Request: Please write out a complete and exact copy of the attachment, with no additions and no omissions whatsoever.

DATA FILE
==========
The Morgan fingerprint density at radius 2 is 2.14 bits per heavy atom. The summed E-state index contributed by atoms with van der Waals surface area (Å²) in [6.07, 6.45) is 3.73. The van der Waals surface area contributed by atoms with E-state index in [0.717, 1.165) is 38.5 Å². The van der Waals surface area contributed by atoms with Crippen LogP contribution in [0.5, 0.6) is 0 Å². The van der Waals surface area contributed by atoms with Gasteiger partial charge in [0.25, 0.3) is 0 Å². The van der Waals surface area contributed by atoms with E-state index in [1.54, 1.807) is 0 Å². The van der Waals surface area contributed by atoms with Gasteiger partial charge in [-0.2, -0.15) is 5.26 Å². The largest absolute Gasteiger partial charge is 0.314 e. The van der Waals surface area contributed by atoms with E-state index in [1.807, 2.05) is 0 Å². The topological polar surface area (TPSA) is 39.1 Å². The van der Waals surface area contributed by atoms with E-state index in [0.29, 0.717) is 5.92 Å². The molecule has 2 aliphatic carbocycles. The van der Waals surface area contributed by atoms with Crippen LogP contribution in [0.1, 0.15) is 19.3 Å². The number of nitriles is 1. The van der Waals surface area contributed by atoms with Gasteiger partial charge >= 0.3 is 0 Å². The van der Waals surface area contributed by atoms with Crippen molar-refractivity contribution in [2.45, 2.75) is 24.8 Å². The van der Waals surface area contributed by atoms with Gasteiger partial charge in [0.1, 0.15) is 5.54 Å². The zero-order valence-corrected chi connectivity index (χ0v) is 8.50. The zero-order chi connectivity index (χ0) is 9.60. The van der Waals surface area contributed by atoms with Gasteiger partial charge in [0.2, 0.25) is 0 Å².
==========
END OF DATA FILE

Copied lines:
The Morgan fingerprint density at radius 2 is 2.14 bits per heavy atom. The summed E-state index contributed by atoms with van der Waals surface area (Å²) in [6.07, 6.45) is 3.73. The van der Waals surface area contributed by atoms with E-state index in [0.717, 1.165) is 38.5 Å². The van der Waals surface area contributed by atoms with Crippen LogP contribution in [0.5, 0.6) is 0 Å². The van der Waals surface area contributed by atoms with Gasteiger partial charge in [0.25, 0.3) is 0 Å². The van der Waals surface area contributed by atoms with E-state index in [1.54, 1.807) is 0 Å². The van der Waals surface area contributed by atoms with Gasteiger partial charge in [-0.2, -0.15) is 5.26 Å². The largest absolute Gasteiger partial charge is 0.314 e. The van der Waals surface area contributed by atoms with E-state index in [1.807, 2.05) is 0 Å². The topological polar surface area (TPSA) is 39.1 Å². The van der Waals surface area contributed by atoms with E-state index in [0.29, 0.717) is 5.92 Å². The molecule has 2 aliphatic carbocycles. The van der Waals surface area contributed by atoms with Crippen LogP contribution in [0.1, 0.15) is 19.3 Å². The number of nitriles is 1. The van der Waals surface area contributed by atoms with Gasteiger partial charge >= 0.3 is 0 Å². The van der Waals surface area contributed by atoms with Crippen molar-refractivity contribution in [2.45, 2.75) is 24.8 Å². The van der Waals surface area contributed by atoms with Gasteiger partial charge in [0.1, 0.15) is 5.54 Å². The zero-order valence-corrected chi connectivity index (χ0v) is 8.50. The zero-order chi connectivity index (χ0) is 9.60. The van der Waals surface area contributed by atoms with Gasteiger partial charge in [0.2, 0.25) is 0 Å².